Naresh Khatik, 52, who had survived the Bhopal gas tragedy in 1984, became one of the victims of COVID-19 on April 5. He would have survived this crisis as well had the state government not turned the hospital dedicated for gas mishap victims into a facility for coronavirus patients, claimed his son.
Khatik experienced breathing problems on the night of April 3. But when his son Gaurav dialled the Bhopal Memorial Hospital and Research Centre (BMHRC), he was told the facility has been vacated and kept reserved only for novel coronavirus patients since March 24.
“I called up several hospitals for an ambulance, but on being told that my father was a gas victim, they refused. Most of them asked me take him to the BMHRC. However, after frantic attempts to several hospitals, representatives of Narmada Hospital agreed and sent an ambulance around 3 am,” said Gaurav.
Khatik was taken straightaway to the Intensive Care Unit and put on oxygen; his condition improved. “Next morning, we were asked to take him to the government hospital for coronavirus test. After spending nearly four hours in the hospital, they took his samples. I was told we will get the report within 24 hours,” said the son.
Gaurav said he received a call on April 5 evening and was informed his father has tested positive for COVID-19. “I informed the doctors at Narmada hospital about my father testing positive for coronavirus. His condition was stable on April 5, but he felt restless the next day and was put on ventilator. I was later informed that he passed away around 11.30 pm,” said Gaurav.
“The BMHRC is a dedicated hospital for victims of the gas tragedy. It has medical records of such patients and the doctors there are experienced in treating them. If it was open, I am sure my father would have been alive,” he added.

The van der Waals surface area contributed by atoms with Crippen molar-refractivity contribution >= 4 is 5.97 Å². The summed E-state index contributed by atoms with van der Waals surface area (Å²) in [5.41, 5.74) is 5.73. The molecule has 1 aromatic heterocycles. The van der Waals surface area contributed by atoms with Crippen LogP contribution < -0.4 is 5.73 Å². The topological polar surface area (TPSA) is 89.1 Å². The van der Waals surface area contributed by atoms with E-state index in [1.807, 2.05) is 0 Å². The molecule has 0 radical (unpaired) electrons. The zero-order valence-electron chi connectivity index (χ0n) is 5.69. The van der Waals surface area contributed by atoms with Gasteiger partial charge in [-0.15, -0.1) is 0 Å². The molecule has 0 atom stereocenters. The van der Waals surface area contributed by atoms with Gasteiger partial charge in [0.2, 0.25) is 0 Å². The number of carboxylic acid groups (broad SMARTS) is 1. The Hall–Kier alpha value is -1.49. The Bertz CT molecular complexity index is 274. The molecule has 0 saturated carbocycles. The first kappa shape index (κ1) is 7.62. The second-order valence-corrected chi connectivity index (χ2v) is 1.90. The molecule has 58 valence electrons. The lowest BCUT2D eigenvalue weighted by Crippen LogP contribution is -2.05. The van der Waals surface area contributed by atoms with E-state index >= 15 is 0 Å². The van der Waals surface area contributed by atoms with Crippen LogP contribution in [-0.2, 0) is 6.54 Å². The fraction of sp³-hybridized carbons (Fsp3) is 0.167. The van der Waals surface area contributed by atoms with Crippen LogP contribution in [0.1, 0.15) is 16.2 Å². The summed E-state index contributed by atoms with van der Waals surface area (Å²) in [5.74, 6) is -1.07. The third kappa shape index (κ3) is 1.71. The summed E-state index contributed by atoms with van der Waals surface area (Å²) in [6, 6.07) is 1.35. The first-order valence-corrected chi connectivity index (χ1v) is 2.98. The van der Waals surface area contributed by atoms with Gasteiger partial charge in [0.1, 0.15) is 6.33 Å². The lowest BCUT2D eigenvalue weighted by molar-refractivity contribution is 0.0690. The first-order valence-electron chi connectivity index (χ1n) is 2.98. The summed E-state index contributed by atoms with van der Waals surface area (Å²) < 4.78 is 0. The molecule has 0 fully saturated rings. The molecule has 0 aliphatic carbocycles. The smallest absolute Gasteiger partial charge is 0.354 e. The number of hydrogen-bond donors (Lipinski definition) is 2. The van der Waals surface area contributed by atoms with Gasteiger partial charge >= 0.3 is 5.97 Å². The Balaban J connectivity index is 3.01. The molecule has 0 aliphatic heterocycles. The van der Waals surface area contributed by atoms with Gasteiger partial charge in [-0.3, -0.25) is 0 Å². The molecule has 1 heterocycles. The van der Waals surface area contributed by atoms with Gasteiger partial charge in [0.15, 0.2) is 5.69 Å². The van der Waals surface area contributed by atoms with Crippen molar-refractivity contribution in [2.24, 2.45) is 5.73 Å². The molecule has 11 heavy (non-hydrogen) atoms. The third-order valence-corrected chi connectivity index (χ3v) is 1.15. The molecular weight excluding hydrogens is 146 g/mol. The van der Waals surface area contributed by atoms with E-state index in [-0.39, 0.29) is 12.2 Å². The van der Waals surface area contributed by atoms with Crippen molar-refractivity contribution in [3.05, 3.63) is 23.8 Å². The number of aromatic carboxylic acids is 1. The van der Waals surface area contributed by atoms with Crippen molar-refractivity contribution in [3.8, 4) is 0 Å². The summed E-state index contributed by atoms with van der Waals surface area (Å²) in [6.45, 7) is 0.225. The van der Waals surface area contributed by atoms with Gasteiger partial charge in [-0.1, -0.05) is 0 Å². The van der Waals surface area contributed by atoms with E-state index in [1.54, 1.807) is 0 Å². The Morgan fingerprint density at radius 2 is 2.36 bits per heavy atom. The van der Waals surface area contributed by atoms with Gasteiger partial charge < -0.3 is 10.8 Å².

Gaurav’s family spent ₹90,000 for the treatment of his father whereas the treatment is completely free at BMHRC. He had even borrowed money from his friends and relatives for the treatment.
The BMHRC was established in 1998 on the directives of the Supreme Court to provide free treatment to the victims of the Bhopal gas tragedy. At present, it has about 3.5 lakh registered patients.
However, this 350-bed multi-specialty hospital was shut for patients on March 24. Acting on a directive from the district administration, the BMHRC issued an order saying, “All healthcare services in the hospital will only be provided for COVID-19 patients and no one else.”
Not only was its OPD shut, the hospital also discharged more than 80 patients who were admitted there the same day. This included patients in ICU, ventilators and one undergoing dialysis. There are about 30 patients who undergo dialysis twice a week at this hospital.
One of the patients, Munni Bee, who was admitted in the ICU, had filed a petition along with the Bhopal Group for Information and Action (BGIA) in the Supreme Court, challenging the state government’s order that the hospital be turned into a dedicated facility for COVID-19 patients.
The top court had on April 7 directed the petitioners to approach the Madhya Pradesh High Court, following which they filed a writ petition in the high court the same day. However, Munni Bee passed away two days later.
Rachna Dhingra of the BGIA said their plea was based on the premise that victims of Bhopal gas tragedy were more vulnerable than others to the coronavirus and that the BMHRC was the only super specialty hospital that could address their needs.
“The decision of the district administration came as a shock for the gas victims. The conversion of this hospital was a breach of the terms of the trust deed under which it was set up as per the Supreme Court directives,” said Dhingra.
The state government’s order was revoked on April 15, but shockingly, not a single patient was admitted to the BMHRC until then. Meanwhile, six COVID-19 deaths were reported in Bhopal, all of whom were victims of the gas mishap. The list includes Ashfaq Nadvi, Jagganath Maithil, Imran Khan, Rajkumar Yadav and Mohd Yunus.
The Bhopal gas tragedy was a gas leak incident that occurred at the Union Carbide India Limited pesticide plant in Bhopal, Madhya Pradesh on the night of December 2, 1984. Lakhs of people were exposed to the toxic methyl isocyanate gas and over 2,000 people had died in the incident.